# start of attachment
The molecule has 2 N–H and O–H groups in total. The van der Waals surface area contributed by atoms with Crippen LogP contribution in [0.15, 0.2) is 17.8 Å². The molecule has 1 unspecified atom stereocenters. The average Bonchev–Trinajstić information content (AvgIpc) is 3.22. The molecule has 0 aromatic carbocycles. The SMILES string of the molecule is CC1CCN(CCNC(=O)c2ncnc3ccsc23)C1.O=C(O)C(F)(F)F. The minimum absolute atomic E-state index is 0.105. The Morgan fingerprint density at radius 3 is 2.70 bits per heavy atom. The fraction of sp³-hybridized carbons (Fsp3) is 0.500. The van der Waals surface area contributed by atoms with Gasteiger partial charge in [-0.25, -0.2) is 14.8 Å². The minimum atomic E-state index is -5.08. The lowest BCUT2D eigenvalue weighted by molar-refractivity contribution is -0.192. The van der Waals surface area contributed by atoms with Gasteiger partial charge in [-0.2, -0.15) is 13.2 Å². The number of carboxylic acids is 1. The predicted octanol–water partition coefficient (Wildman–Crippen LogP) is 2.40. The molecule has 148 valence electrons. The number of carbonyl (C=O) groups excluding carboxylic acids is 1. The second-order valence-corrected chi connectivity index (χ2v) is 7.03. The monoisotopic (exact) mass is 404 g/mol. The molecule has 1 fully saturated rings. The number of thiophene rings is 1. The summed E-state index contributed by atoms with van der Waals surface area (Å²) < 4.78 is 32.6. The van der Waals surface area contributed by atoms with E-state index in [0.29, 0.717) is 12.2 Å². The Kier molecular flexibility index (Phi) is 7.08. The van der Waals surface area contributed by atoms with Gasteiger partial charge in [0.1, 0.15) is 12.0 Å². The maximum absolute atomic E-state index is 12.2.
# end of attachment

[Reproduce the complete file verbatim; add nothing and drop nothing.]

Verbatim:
The molecule has 2 N–H and O–H groups in total. The van der Waals surface area contributed by atoms with Crippen LogP contribution in [0.15, 0.2) is 17.8 Å². The molecule has 1 unspecified atom stereocenters. The average Bonchev–Trinajstić information content (AvgIpc) is 3.22. The molecule has 0 aromatic carbocycles. The SMILES string of the molecule is CC1CCN(CCNC(=O)c2ncnc3ccsc23)C1.O=C(O)C(F)(F)F. The minimum absolute atomic E-state index is 0.105. The Morgan fingerprint density at radius 3 is 2.70 bits per heavy atom. The fraction of sp³-hybridized carbons (Fsp3) is 0.500. The van der Waals surface area contributed by atoms with Gasteiger partial charge in [-0.25, -0.2) is 14.8 Å². The minimum atomic E-state index is -5.08. The lowest BCUT2D eigenvalue weighted by molar-refractivity contribution is -0.192. The van der Waals surface area contributed by atoms with Gasteiger partial charge in [-0.2, -0.15) is 13.2 Å². The number of carboxylic acids is 1. The predicted octanol–water partition coefficient (Wildman–Crippen LogP) is 2.40. The molecule has 148 valence electrons. The number of carbonyl (C=O) groups excluding carboxylic acids is 1. The second-order valence-corrected chi connectivity index (χ2v) is 7.03. The monoisotopic (exact) mass is 404 g/mol. The molecule has 1 fully saturated rings. The number of thiophene rings is 1. The summed E-state index contributed by atoms with van der Waals surface area (Å²) < 4.78 is 32.6. The van der Waals surface area contributed by atoms with E-state index in [0.29, 0.717) is 12.2 Å². The Kier molecular flexibility index (Phi) is 7.08. The van der Waals surface area contributed by atoms with Gasteiger partial charge in [0.1, 0.15) is 12.0 Å². The maximum absolute atomic E-state index is 12.2.